The War of the Words: Communicating with Real People Pt 2

I love words. Words are great! We have the best words. The very best, I assure you. They have power. They win elections. They can be simple and direct. Or they can be complexly constructed to confuse even the most coherent concept completely. Words are magic.


There are two types of people in the world. Unfortunately, most of us are Seamus.


And if I learned anything from my study of the Dark Arts it’s this: No magic is good or bad in of itself, but only in the way the wizard wills it. The same goes for words. Now, I hear what you are thinking. Yes. Even those ones. And you, dear sweet reader, should go wash your brain out just for allowing them purchase in your hateful heads. Shame on you.

Words are powerful. You can’t just fling them about willy-nilly upon unsuspecting listeners! They have the potential to hurt others. Severely. You have to learn how to handle them, like guns. That’s probably why toddlers are so terrible at both sentences and shooting. It’s a simple lack of training. Understand the weapon you wield, and wield it well, because they have the potential to build towers to the heavens or blow a rather good evening into smithereens.


See what happens when the band splits up?


What am I saying? Comparing words to weapons. They’re tools, like an axe. An axe can chop logs to build a fire. We can all sit around, roasting marshmallows and telling stories. Nice stories. Stories about our children. Stories about the home we built with the same axe. Of that time we cleaved it through the skulls of our enemies. Wait. An axe is both a tool and a weapon. How about a hammer? Oh, I guess that is, too. Surely not scissors? Dear God, No. I’m just going to stop here.

Our very definitions vary greatly. Now, one can actually argue semantics here. There is this fabulous thing called the Dictionary that gives us the precise definition of every word known to man. Ha! JK! Even that 3-lettered perpetual disappointment has 9 different definitions and 13 sub-definitions, encompassing literally all of humankind while simultaneously referring to only a very small cross-section of that very same group. This fact has to kept in mind. Most words have multiple meanings within themselves. That can work in your favor. So long as you know how to stack them properly.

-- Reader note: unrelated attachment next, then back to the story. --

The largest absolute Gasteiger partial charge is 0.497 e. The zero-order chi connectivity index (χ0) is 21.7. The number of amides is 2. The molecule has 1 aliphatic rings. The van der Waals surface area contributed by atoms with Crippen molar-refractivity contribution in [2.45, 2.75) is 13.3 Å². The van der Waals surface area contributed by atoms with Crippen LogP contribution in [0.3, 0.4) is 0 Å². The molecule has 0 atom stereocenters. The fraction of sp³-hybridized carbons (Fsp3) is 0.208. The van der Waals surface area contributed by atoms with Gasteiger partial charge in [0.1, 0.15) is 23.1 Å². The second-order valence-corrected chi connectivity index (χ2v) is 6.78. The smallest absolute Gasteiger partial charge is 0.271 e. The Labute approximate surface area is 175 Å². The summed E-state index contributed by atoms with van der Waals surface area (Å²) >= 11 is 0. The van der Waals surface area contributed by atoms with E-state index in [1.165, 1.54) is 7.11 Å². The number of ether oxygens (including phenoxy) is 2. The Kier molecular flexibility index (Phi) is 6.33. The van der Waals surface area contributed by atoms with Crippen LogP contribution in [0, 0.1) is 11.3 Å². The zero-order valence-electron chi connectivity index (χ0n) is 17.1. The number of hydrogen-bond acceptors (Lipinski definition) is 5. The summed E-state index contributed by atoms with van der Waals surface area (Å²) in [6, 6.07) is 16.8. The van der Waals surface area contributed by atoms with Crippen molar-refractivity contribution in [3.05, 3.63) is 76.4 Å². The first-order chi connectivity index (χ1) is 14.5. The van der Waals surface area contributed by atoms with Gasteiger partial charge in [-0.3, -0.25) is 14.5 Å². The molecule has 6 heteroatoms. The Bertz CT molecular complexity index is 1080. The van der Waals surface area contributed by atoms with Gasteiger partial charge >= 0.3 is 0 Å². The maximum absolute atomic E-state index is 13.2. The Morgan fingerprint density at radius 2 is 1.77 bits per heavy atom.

“I’ll just throw a handful of these out there and see what sticks.”


The trick is understanding potential. There is a big difference between a dog whistle and a blow horn, and both are handy to have around, so long as you’re careful.

You do better with less. This seems a bit backwards, I know. But it’s true. Keep it simple and vague and let their minds fill in the blanks for you. Like a televised medium bilking biddies in the name of long rotted husbands, you too can wield the power of suggestion over the gullible and desperate masses. Now, I’m not saying you should start channeling lies in lieu of the dead. No. That would be wrong and would encroach upon my side business, SpeedySpirits™ (Successful Seances in Sixty Seconds or your money back. Some restrictions may apply.)  I’m just encouraging you to use the tools to your advantage. Give your audience a chance to misinterpret in your favor.


“Your dad is telling me to bring up a family moment. A time when you were all together as a family that had some sort of importance.”
“Yeah! He loved Thanksgiving! It was his favorite holiday.”
“OMG, she is so good.”


This is one of the reasons why Trump succeeded in being relatable and why it is hard to misinterpret Green Eggs and Ham. Limited and easy to understand vocabulary, simple sentence structures, and a hefty dose of repetition to drive the point home. Because, let’s face it. Words are great. Words are powerful. We have the best words. The very best, I assure you. I love words.

About the author: Trisha Kosloski serves as the Random Word Generator for Grassroots Midwest, Michigan’s only bipartisan political advocacy firm.